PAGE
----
emergency room visit. But even there, the limits of their insurance coverage. It frusstudent insurance can fall critically short. trates Kellogg when UnitedHealthcare tries to dictate what is medically necessary and Catastrophic coverage, or lack what is not, or when they refuse to pay for a thereof brand name drug that may be more effective Take the case of Alison Banks. Banks than a generic equivalent. With students, is a graduate student working on her doc- Kellogg said perhaps the greatest challenge torate in marine biology at UAF. She knew is explaining what happens if there is a the student insurance plan was limited. For break in coverage. example, the nine-months pregnant Banks knew not to expect much for her routine pregnancy check-ups. “The one reason I kept it was because of [a possible] emergency,” Banks said. That emergency happened in July of 2010, when Banks was diagnosed with appendicitis. What is normally considered a routine -Alison Banks procedure, the surgery to remove Banks’ appendix was complicated by the fact that If a student’s coverage ends, Unitedshe was two months pregnant at the time. Healthcare considers their health history to She spent 24 hours in Fairbanks Memorial that point a pre-existing condition, someHospital (FMH). The total bill for her stay was $22,367. Her student insurance covered thing they refuse to pay for. This means that $5,871 of it, far less than Banks expected. students who purchase their insurance by “This is what I was paying for, this was an the semester, a much cheaper alternative to the annual insurance, are much more emergency!” Banks said. According to Banks, the student insur- likely to have their conditions diagnosed ance declined to cover more because her as pre-existing and therefore denied. It’s visit had been classified as outpatient care. not an easy choice. Annual coverage for An outpatient visit is any medical procedure the 2010/2011 academic year cost $1,073. that does not involve an extended hospital Coverage for the spring semester costs $389; stay. Wart removal, hernia repair and va- summer coverage costs $273. sectomies are all examples of outpatient procedures. While FMH classified Banks’ A pre-existing technicality When Heather Bryant, a senior jourvisit as “surgery with extended stay,” Unitnalism student and editor at the Sun Star, edHealthcare took that to mean outpatient. went on winter break, she thought she had UnitedHealthcare will pay 80 percent of her insurance coverage in place. Just be“usual and customary fees,” the statewide average cost of a procedure, but they limit fore the new year, Bryant checked in to the outpatient procedure coverage to $2,000. emergency room of FMH thinking her apBanks was left with the bill for the remaining pendix had ruptured. Instead, she underportion, which wiped out her bank account. went emergency surgery to remove a cyst Because she had no savings, Banks went on and spent four days in the hospital. The total the state’s Denali KidCare program to pay cost of her stay hasn’t been determined, but for her pregnancy expenses. Denali KidCare it currently stands at more than $20,000. is an offshoot of the state’s Medicaid pro- In early January, she received a letter from gram, designed to cover low-income preg- UnitedHealthcare saying they were investinant women and children. In the meantime, gating her claim to determine if it was preBanks is challenging the insurance com- existing. If her claim is classified as pre-expany’s claim and filing a grievance with the isting, she will be responsible for almost all state. Banks believes that UnitedHealthcare of her hospital stay. “That’s a lot of money to is an expert at gaming the system to their be paying for someone who’s still a student,” benefit. “These insurance companies really Bryant said. She has another cyst that may need to be removed, an expensive propoknow what they’re doing,” she said. The Health Center’s Margaret Kellogg sition if UnitedHealthcare doesn’t want to said there were many “heart-breaker” sto- pick up the tab. “I really don’t want to be ries of students finding out only too late the paying medical bills while I’m still paying student loans,” Bryant said.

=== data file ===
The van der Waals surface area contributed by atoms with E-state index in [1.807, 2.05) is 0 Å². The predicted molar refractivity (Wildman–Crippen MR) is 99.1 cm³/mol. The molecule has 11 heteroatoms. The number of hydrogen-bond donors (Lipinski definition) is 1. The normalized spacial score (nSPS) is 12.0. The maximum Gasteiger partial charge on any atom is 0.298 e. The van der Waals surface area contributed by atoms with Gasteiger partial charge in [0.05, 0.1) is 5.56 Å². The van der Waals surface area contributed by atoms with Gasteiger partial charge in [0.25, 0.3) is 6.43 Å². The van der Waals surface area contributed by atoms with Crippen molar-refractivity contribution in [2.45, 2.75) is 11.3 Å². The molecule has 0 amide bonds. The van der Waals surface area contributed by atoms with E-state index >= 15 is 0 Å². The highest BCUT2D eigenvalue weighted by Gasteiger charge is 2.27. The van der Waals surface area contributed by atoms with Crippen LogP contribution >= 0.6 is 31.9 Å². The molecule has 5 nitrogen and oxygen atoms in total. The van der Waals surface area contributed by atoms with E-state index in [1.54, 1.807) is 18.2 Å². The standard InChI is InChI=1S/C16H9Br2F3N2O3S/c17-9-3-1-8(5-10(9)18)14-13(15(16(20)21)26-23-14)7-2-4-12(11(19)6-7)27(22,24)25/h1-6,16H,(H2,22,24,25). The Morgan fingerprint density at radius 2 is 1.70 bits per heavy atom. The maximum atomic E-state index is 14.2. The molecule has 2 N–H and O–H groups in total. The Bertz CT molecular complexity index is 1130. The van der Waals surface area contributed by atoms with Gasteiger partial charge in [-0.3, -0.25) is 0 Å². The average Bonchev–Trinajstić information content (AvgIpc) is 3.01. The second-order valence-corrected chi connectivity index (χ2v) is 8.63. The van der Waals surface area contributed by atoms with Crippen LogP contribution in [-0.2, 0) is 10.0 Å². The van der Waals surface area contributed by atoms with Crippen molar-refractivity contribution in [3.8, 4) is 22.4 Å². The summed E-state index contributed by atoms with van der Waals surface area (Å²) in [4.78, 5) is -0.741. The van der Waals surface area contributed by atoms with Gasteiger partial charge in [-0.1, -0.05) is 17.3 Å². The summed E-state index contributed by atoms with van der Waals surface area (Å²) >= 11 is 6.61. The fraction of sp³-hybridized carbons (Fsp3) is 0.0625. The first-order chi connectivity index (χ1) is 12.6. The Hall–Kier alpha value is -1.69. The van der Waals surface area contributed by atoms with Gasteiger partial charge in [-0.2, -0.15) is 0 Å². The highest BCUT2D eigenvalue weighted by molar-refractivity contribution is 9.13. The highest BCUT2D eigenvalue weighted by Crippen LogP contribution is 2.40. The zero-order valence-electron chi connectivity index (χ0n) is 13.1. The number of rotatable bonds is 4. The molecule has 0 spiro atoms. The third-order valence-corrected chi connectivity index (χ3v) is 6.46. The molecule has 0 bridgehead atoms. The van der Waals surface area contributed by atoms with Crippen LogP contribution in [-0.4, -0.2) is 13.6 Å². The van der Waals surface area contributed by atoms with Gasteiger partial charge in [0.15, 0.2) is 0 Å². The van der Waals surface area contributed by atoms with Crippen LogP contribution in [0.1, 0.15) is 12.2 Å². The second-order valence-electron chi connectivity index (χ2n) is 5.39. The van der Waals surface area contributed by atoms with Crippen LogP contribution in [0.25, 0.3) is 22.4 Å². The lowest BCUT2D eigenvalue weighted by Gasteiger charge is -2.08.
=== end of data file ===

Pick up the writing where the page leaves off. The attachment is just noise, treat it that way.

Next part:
This is what I was paying for, this was an emergency!


No way out For students who do purchase the yearlong insurance plan, which Kellogg recommends, there are still potential pitfalls. Graduate student Andy Baltensperger studies wildlife biology at UAF in pursuit of a doctorate. At the beginning of the school year, he purchased the annual health plan. When he learned that a research assistantship would pay for the more comprehensive graduate student insurance, he attempted to cancel the remainder of his student insurance and receive a refund. The business office told him that the money had already been paid, there would be no refund. Balternsperger eventually cancelled his graduate insurance and took the lesser coverage. “At least I’ll know not to buy insurance next year,” Baltensperger said. He believes the university isn’t doing enough to hold UnitedHealthcare accountable. “If you can’t tell the insurance company to let students get out of their policy, you got a bum deal.” Margaret Kellogg said students “need to do their homework” on their insurance policy. They need to know, for example, that the university no longer automatically adds health insurance to a student’s bill. The university considers it more cost effective to place responsibility for signing up for insurance on the students. “They owe it to themselves to make sure they’re paying for what they think they’re paying for,” Kellogg said.